WordPress is the most popular open source content management system in the world. It is used by hundreds of millions of users to create websites in many different languages. Recently, one of our users asked us how they can translate a WordPress theme into their local language. WordPress itself is available in many languages, and there are also numerous WordPress themes and plugins that have translations for multiple languages. Most of the time, these translations are done by users like yourself. Most WordPress themes and plugin authors welcome community users to help translate their work into other languages. In this article we will show you how to find and translate a translation ready WordPress theme.
Finding a Translation Ready WordPress Theme
Even though WordPress has great support for creating websites in any language, theme developers may not find it necessary to create translation ready themes. If you are going to create a website in a language other than English, then you need to make sure that the theme you are purchasing or downloading is translation ready.
If you go to the WordPress theme directory’s tag filter interface, then you will see a list of option, which are actually tags theme developers have added to their themes. Check the box next to translation ready option. If you are going to translate your theme into a right-to-left language like Arabic, Hebrew, and Persian, then you should also check rtl-language-support option. Click on the Find Themes button, and you will see the results that match your query. You can further narrow down your search by checking other options in the tag filter.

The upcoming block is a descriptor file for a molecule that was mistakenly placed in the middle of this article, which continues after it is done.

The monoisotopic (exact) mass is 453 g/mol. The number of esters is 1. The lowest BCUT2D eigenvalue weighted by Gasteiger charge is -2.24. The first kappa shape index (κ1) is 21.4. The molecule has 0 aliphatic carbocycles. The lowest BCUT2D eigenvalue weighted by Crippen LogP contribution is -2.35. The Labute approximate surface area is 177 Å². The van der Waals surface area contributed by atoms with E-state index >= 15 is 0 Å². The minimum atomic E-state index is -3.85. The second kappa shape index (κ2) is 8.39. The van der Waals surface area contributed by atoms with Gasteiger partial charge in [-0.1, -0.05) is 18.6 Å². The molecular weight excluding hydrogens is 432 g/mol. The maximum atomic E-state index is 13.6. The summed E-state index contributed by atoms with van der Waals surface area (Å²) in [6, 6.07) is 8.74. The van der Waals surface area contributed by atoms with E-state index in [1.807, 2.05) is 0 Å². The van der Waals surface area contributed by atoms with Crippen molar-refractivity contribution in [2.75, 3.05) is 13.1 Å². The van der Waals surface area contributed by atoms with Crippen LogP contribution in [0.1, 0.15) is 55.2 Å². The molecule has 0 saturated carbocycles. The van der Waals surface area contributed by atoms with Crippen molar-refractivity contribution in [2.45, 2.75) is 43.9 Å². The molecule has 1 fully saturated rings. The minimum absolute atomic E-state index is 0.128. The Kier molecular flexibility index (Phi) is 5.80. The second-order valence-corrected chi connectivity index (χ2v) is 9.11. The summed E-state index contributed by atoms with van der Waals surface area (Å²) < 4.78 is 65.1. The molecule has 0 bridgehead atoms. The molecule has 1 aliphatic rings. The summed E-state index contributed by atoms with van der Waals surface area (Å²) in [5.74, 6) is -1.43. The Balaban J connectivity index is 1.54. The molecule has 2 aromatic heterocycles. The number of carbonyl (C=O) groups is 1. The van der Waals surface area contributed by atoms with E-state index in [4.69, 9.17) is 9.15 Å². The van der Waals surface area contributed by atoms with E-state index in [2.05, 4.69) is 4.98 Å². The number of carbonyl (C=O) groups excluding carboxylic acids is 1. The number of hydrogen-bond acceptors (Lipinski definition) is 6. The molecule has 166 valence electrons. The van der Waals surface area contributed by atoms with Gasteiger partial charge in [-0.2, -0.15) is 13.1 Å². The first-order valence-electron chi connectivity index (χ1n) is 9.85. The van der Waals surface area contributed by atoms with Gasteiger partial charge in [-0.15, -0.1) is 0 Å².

Most good commercial themes and frameworks are also translation ready. However if you are unsure, then you can always ask them before making your purchase.
How to Translate a WordPress Theme
After you have found a translation ready WordPress theme, download the theme on your computer and extract the theme files. In the extracted files, you will find languages folder. This folder should have a POT file, or in some cases there might be a .po or .mo file.
What are .pot .po and .mo files
WordPress and WordPress themes use a system called gettext for translations, localization and internationalization. In gettext the programmers use gettext calls for every translatable area of the program. These calls are then collected in a POT file. So basically a POT file is a template of translatable strings in a program.
Using the POT file, translators then generate a .po (Portable Object) file for their language. The name of the file refers to the language it is for. For example, a French translation file would be named fr_FR.po. Basically this is the file that you will be translating.
Lastly the .mo files are the machine readable format of the .po file. It is generated from the .po file, so you don’t need to create it.
Translating using Poedit